Sage to Summit: 2019 Winter Series #1

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We are teaming up again with the Inyo Search and Rescue to bring you the amazing Winter Race Series! This is the first race of the series - it will be a 5k loop.

When: Sat., Jan. 12
Registration starts at 8am
Race starts at 9am
Where: Millpond Recreation Area - Bishop, CA
Suggested Donation: $10 - all funds raised will go to the Inyo SAR

All ages and ability levels welcome.

Caltrans: Safety Tips for Winter Driving

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Caltrans Offers Safety Tips for Winter Driving

SACRAMENTO  —  Caltrans urges motorists to be prepared and use caution when driving this winter. Taking action and being proactive can help reduce the risk of injury and even death on the highways during the upcoming storm. Operators of vehicles must use their best judgment in all types of weather.

 Before traveling, Caltrans recommends checking weather and road conditions. Caltrans QuickMap is an online resource with real-time traffic flow information, chain control alerts, and closure information. It is available at http://quickmap.dot.ca.gov/ or as a Google and Apple app. Motorists can also call 511 or the Caltrans Highway Information Network at 1-800-427-7623 for travel information. Live traffic cameras can also be useful to check conditions before traveling and are available at http://www.dot.ca.gov/video/.

 Winter driving tips:

  • Reduce your speed to match driving conditions and allow more time to reach your destination. Know that bridges and ramps may be more slippery than the roadway.

  • Keep your fuel tank full. Bad weather may cause long delays or closures.

  • Turn on your headlights to see and be seen. Be observant and maintain a safe distance behind snow removal equipment. Do not pass snow plows unless directed to do so.

  • When driving in fog, reduce your speed and use headlights on low-beam along with fog lights. Stay to the right along the white edge line and never stop in the road. If visibility is not adequate, pull off of the roadway when safe to do so.

  • Do not drive through flooded areas. Safely turn around and find another route.

  • If you start sliding on snow or ice, slowly take your foot off the gas pedal and steer in the direction you wish to travel. Do not lock your brakes. Pump the brakes if needed, or apply steady pressure if your vehicle is equipped with anti-lock brakes.

  • Don’t use cruise control.

  • Avoid in-car distractions while driving.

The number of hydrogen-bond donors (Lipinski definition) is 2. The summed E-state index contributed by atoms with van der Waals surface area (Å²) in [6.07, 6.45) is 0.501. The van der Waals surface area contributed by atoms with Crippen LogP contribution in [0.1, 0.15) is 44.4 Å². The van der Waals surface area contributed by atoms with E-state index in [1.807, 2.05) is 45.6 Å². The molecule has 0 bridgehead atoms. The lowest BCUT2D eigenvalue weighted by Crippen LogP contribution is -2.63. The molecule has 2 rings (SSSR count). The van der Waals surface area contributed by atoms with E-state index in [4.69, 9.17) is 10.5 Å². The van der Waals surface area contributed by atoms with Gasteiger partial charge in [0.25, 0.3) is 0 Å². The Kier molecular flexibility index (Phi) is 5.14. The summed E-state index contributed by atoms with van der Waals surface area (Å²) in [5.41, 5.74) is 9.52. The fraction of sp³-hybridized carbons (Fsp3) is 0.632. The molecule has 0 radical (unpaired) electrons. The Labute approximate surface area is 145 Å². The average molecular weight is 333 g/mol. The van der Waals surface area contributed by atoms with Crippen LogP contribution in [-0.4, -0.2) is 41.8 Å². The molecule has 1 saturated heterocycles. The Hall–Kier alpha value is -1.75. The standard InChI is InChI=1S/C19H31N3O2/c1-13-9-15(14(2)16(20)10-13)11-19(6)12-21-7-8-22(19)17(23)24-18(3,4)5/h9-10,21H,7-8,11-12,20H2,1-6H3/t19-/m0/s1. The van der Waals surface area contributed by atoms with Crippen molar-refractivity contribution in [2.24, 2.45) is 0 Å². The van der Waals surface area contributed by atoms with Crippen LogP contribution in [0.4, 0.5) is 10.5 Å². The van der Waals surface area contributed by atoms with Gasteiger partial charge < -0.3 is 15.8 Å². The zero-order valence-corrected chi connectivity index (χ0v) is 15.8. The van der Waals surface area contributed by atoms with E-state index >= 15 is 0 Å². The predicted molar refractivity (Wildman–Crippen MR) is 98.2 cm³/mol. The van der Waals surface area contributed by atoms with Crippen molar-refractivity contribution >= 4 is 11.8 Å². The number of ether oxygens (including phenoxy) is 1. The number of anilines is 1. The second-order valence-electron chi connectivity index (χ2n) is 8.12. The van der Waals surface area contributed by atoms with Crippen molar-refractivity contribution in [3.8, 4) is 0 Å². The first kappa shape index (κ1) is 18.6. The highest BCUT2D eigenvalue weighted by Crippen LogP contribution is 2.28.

• If you are stalled, activate your hazard signals and stay with your vehicle. Conserve fuel by periodically turning your engine on and off while maintaining warmth, but be aware of possible exhaust and carbon monoxide issues.

  • If you approach an emergency, maintenance, or any other vehicle stopped on the side of the road, move over when safe to do so or slow down.

 Be prepared. The following actions can help prevent vehicle failures and help if you become stranded:

  • Winterize your vehicle. Make sure your brakes, windshield wipers, heater/defroster, and exhaust system are in good working order. Make sure fluids are topped-off, especially windshield washer fluid.

  • Make sure your tires are properly inflated and always carry tire chains.

  • Pack an emergency kit in your vehicle with the following items: flashlight, blankets, extra clothing, water, snacks, towel, gloves, ice scraper, shovel, broom, sand, and carry a spare key on your person in case you lock yourself out of your vehicle.

 All vehicles, including those with four-wheel drive or snow tires, should carry chains when traveling in snowy weather. Highway signs and QuickMap will indicate when chains are required, and drivers must stop and install chains. Motorists should pull off the roadway completely to install chains. If you need help, chain installers may be available to assist for a fee. Please note, chain installers are not Caltrans employees. They are independent business people who are licensed to install chains. Once chains are installed, obey the speed limit of 25 or 30 miles per hour, posted at various locations.

Chain Control Information:

  • R-1: Chains, traction devices or snow tires with proper tread depth of 6/32” are required on the drive axle of all vehicles except four-wheel/all-wheel drive vehicles.

  • R-2: Chains or traction devices are required on all vehicles except four-wheel/all-wheel drive vehicles with snow-tread tires on all four wheels. (NOTE: Four-wheel/all-wheel drive vehicles must carry traction devices in chain control areas.)

  • R-3: Chains or traction devices are required on all vehicles, no exceptions. (NOTE: R-1 and R-2 are the most common chain controls. The highway will usually be closed before an R-3 control is imposed).

 For more information on winter driving, chain controls, and additional resources, visit http://www.dot.ca.gov/cttravel/winter.html. Caltrans’ “Weathering the Storm” winter driving tips brochure is available athttp://www.dot.ca.gov/hq/roadinfo/winter_driving2015.pdf.

NEW California Laws for 2019

Gun Laws

SB 1100 -- Firearms Transfers